The Shields stress during the initial conditions of uniform flow experiments, computed using median grain size, ranged between 0.05 and 0.1. These values of Shields stress corresponding to median grain size of sediment at bank full conditions are common in gravel bed rivers [Garcia, 1999]. The natural sand-bed rivers usually have Shields stresses an order of magnitude higher than those observed in gravel-bed rivers. The bed and banks of the experimental channels were composed of the same non- cohesive material. So the banks and the bed had same degree of erodibility. In most natural gravel- bed rivers, the bank materials differ from the to the material forming the bed. The bank material may contain fine cohesive sediment or composite layers of different materials which make them less erodible compared to the channel bed [Hey and Thorne, 1986; Leyland et al., 2015]. In addition, in real rivers the presence of vegetation greatly influences the erodibility of the banks [Rinaldi and Darby, 2007]. So, the channel in our experiments would correspond to natural gravel-bed rivers with bed and banks composed of similar materials and without riparian vegetation. Such conditions are commonly found in pro-glacial streams [Chew and Ashmore, 2001] The aim is however, not to reproduce any specific type of river but to study channel evolution processes considering it as 1:1 scale experiments. Numerical simulations were also carried out at the initial Shields stress equal to 0.09.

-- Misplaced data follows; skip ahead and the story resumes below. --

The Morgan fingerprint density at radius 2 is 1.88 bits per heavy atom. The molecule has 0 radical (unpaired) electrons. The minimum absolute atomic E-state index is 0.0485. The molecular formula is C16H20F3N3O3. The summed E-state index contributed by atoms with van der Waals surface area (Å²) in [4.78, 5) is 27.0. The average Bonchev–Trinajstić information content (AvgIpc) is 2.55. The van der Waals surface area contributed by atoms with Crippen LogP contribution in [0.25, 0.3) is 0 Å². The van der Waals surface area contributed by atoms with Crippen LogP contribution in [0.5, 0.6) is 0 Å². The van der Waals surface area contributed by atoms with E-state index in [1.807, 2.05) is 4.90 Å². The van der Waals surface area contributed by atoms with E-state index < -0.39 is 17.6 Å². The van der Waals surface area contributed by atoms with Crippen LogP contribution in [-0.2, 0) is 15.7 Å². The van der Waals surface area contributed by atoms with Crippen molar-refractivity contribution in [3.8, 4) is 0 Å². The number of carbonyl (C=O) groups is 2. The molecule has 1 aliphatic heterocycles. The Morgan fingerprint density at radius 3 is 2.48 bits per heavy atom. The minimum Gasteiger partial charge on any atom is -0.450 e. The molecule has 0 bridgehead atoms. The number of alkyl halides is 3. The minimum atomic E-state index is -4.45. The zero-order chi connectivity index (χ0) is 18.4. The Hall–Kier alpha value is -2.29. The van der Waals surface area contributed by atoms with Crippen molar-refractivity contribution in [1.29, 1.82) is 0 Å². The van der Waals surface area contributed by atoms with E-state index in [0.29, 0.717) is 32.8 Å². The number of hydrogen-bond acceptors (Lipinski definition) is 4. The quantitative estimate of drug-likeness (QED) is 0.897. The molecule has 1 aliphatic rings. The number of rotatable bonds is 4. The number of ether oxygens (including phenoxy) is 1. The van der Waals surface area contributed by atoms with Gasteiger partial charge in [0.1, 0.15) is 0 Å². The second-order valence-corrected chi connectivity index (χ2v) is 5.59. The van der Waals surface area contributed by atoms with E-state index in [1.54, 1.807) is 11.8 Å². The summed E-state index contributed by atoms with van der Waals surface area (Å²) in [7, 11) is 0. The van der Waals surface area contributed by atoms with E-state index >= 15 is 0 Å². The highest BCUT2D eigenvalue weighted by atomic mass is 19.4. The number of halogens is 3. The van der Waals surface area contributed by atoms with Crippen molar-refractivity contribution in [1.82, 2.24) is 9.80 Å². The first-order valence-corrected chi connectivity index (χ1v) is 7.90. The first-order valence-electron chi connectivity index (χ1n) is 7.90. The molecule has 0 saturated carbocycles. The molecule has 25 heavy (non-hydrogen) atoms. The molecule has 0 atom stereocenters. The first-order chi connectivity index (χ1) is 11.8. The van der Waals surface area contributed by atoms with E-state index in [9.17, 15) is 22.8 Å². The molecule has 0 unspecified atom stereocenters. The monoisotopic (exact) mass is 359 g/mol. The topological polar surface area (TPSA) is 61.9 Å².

Although our analysis has been focused on a single paddy, in both basins, it is well known that paddy rice production in the Sado basin was strongly conditioned in 2017 due to the scarce precipitation, while for 2018 rice and other spring crop productions are threatened and farmers struggle to find some alternative crops to monetize their land. Furthermore, the Instituto Nacional de Estatística (INE, 2018) states in the January report, that the minimum historical production land for winter cereals is 121,000 hectares. The average air temperature was 0.2ºC higher than normal for January and precipitation 35% less than normal amount. Thus, precipitation in the winter months was not enough to cover or approximate the normal values of soil moisture, and also not enough to maintain water demand to irrigation of spring crops, which leads farmers to equating production of alternative and more drought stress resistant crops. In February 2018, in 10 dams situated in the Sado basin, 6 of them present levels below 15% of its storage capacity, which have close relation to irrigation and present a dramatic situation to farmers, local economy and environmental planning (SNIRH, APA, 2018). Regarding Tejo basin, rice yields between 2008 and 2017 refers to Saragoça paddy, with 47.54 ha. Precipitation records of the closest meteorological station (Vila Franca de Xira) were crossed with yield data (Fig. 11). It seems that the yield is relatively constant despite the fluctuations in the precipitation amount. This independence may well be related to agronomical and technical factors which are not addressed in this study. However, it must be emphasized that from 2012 onwards, four different rice cultivars were used, probably in order to achieve the best options in terms of drought and pest resistance and yields. It is well known that climatic instability could increase the uncertainty of crop planning, leading to an income decrease to farmers and industrial players. Since paddy rice is an irrigated crop, shortage of water could seriously threaten production in both basins, although the lack of information regarding yields in a more extensive period and the absence of complementary data, such as cultivars used and temperature might give us a more comprehensive approach of interacting factors related to yield.